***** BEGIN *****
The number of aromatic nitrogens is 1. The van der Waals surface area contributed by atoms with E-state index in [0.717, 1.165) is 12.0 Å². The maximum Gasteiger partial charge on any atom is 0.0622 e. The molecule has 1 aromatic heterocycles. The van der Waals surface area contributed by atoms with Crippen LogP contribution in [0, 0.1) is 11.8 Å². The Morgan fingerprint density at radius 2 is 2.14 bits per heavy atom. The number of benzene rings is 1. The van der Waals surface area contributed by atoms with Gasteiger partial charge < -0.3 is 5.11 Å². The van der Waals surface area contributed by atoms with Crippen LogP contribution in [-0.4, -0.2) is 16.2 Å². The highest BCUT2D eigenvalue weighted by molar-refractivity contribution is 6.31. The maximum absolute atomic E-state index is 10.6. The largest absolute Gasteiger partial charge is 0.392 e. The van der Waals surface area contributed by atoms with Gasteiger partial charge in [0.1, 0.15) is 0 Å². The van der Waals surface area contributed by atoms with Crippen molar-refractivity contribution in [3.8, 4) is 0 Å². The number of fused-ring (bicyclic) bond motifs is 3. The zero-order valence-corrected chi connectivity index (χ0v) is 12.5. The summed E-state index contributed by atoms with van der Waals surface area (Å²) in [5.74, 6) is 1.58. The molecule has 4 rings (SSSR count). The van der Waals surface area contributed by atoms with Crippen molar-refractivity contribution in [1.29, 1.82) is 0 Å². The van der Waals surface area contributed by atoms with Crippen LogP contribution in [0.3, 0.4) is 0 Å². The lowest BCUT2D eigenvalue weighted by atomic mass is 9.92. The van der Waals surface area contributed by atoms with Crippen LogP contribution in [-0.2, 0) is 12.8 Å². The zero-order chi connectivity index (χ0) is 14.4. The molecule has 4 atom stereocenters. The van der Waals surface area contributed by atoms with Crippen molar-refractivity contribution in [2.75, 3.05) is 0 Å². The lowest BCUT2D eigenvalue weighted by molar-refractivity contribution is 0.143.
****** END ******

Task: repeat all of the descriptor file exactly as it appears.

The number of aromatic nitrogens is 1. The van der Waals surface area contributed by atoms with E-state index in [0.717, 1.165) is 12.0 Å². The maximum Gasteiger partial charge on any atom is 0.0622 e. The molecule has 1 aromatic heterocycles. The van der Waals surface area contributed by atoms with Crippen LogP contribution in [0, 0.1) is 11.8 Å². The Morgan fingerprint density at radius 2 is 2.14 bits per heavy atom. The number of benzene rings is 1. The van der Waals surface area contributed by atoms with Gasteiger partial charge < -0.3 is 5.11 Å². The van der Waals surface area contributed by atoms with Crippen LogP contribution in [-0.4, -0.2) is 16.2 Å². The highest BCUT2D eigenvalue weighted by molar-refractivity contribution is 6.31. The maximum absolute atomic E-state index is 10.6. The largest absolute Gasteiger partial charge is 0.392 e. The van der Waals surface area contributed by atoms with Gasteiger partial charge in [0.1, 0.15) is 0 Å². The van der Waals surface area contributed by atoms with Crippen molar-refractivity contribution in [3.8, 4) is 0 Å². The number of fused-ring (bicyclic) bond motifs is 3. The zero-order valence-corrected chi connectivity index (χ0v) is 12.5. The summed E-state index contributed by atoms with van der Waals surface area (Å²) in [5.74, 6) is 1.58. The molecule has 4 rings (SSSR count). The van der Waals surface area contributed by atoms with Crippen molar-refractivity contribution in [1.29, 1.82) is 0 Å². The van der Waals surface area contributed by atoms with Crippen LogP contribution in [0.3, 0.4) is 0 Å². The lowest BCUT2D eigenvalue weighted by atomic mass is 9.92. The van der Waals surface area contributed by atoms with Crippen LogP contribution in [-0.2, 0) is 12.8 Å². The zero-order chi connectivity index (χ0) is 14.4. The molecule has 4 atom stereocenters. The van der Waals surface area contributed by atoms with Crippen molar-refractivity contribution in [2.75, 3.05) is 0 Å². The lowest BCUT2D eigenvalue weighted by molar-refractivity contribution is 0.143.